Some of the Perils of Group Texts and “Reply All” Emails

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Kathryn Rubino’s post, Attorney’s Group Text Goof Leads To Mistrial – Above the Law (Aug. 22, 2022), describes what happened when a prosecutor sent a group text to a group of prosecutors.

The group text criticized a judge’s ruling excluding evidence: “Regrettably for [attorney’s name omitted], Judge [name omitted] — a former prosecutor — was still on the group chat, running [a]foul of prohibitions of ex parte communications.”  Id.

The defense moved for a mistrial, which was granted.

Ms. Rubino wrote:  “Unfortunately Assistant State Attorney [name omitted] forgot the first rule of massive group texts: always check to see who is on the chat before you start running your mouth. Otherwise you can just embarrass yourself, and maybe cause a mistrial.”  Id.

The Ethical Dangers of Attorneys Using “Reply All” have long been, and are, well known.[1]  That is also the case with listservs and blogs.  In fact, Maryland’s 2016 judicial guidelines state that “when posting comments on any listserves or blogs,” judges “must be ever mindful that the audience they may be addressing might well include parties and advocates in cases currently pending before the judicial officer… as well as other individuals with whom the intended communication may not have been contemplated.”  Maryland Judicial Council’s Workgroup, “Guidelines Concerning the Use of Social Media by Judges and Judicial Appointees of the Maryland Judiciary” (Nov. 16, 2016). The same principle is equally applicable to lawyers. And, the problem is not significantly different from sending an “errant fax” to the opponent.  See Baltimore Scrap Corp. v. David J. Joseph Co., 81 F. Supp. 2d 602, 615 (D. Md. 2000), aff’d, 237 F.3d 394, 397 (4th Cir. 2001)(“a so-called ‘errant fax’ exposed the role of the defendants. This fax was supposed to go to a lawyer working for DJJ and Shapiro, but instead was sent to a friend of Baltimore Scrap’s president.”).

However, in a similar context, the New Jersey Advisory Committee on Professional Ethics wrote that: “’Reply all’ in a group email should not be an ethics trap for the unwary or a ‘gotcha’ moment for opposing counsel.”  See Can a Lawyer Ethically “Reply All” to an Opposing Client? (Mar. 12, 2021).  That opinion found that there is implied consent to contact when opposing counsel “cc’s” the opposing client on an email.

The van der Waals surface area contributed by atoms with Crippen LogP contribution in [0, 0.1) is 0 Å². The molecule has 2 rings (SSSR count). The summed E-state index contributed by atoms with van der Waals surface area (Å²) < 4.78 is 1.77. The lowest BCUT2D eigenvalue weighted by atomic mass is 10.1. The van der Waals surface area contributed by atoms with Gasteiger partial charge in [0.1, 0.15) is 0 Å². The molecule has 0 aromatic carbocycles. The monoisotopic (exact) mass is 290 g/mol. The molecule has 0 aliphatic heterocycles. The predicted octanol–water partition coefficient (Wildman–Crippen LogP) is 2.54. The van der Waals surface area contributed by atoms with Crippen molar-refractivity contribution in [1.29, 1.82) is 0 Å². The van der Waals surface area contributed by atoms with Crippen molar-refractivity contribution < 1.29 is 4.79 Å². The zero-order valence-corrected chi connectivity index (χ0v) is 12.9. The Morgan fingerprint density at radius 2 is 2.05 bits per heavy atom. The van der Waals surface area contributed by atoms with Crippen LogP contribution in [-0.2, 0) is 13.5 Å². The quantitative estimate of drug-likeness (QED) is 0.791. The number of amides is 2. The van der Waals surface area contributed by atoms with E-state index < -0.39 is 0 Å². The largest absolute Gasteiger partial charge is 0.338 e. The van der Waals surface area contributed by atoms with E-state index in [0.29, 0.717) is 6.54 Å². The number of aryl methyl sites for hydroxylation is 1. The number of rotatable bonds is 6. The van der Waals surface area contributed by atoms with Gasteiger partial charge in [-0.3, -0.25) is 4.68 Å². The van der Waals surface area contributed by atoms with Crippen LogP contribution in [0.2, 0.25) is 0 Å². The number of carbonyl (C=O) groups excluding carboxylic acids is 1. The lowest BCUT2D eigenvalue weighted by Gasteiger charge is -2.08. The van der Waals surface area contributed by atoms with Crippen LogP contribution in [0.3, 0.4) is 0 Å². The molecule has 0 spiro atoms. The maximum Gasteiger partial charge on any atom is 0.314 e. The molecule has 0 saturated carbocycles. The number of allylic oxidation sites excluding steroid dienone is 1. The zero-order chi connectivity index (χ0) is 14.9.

Several States disagree and have reached an opposite conclusion.  Id.

In connection with an email “cc” snafu, Joe Patrice advised that, where an email disclosed private information:

[It is important] not to get careless with your carbon copies, lawyers! Every email is a time bomb for your clients — unless you’re emailing lunch plans — so don’t skimp on the protections. To be extra careful, you can even create a rule that holds all sent messages for 30 seconds (or more) to give the sender enough time to have an “OH CRAP” moment before the message actually hits the ether. There are a ton of bells and whistles in the software that lawyers can use to stay safe.

Oops! Biglaw Partner Sent Private Strategy Presentation To Adversary In ‘CC’ Snafu – Above the Law  (Aug. 13, 2021) (emphasis added). Regardless of whether Mr. Patrice’s technological proposal is the best option, Ms. Rubino’s post reinforces the need for caution in sending texts and emails.

One issue not addressed in Ms. Rubino’s blog is why the Florida Judge continued to participate in a prosecutorial blog several years after being elevated to the Bench.  The Associated Press reported that: “As a former homicide prosecutor who was appointed to the bench in 2018, the judge remained in the group chat. And lawyers are prohibited in criminal cases from talking with the judge if the defendant’s lawyers are not present.”  Lawyer’s group text causes 2nd Florida murder case mistrial | AP News (Aug. 18, 2022) (emphasis added).

The Maryland Judicial Guidelines state that “as more information becomes accessible online, there is an important and growing need for exercising caution” by Members of the Judiciary.  The Maryland Guidelines point out that: “Judges and Judicial Appointees shall act at all times in a manner that promotes public confidence in the independence, integrity, and impartiality of the judiciary as any conduct compromises this independence, integrity, and impartiality undermines the public’s confidence in the Judiciary….”


[1] See also Computer Usage Policies and the “Reply All” Button (May 2, 2011).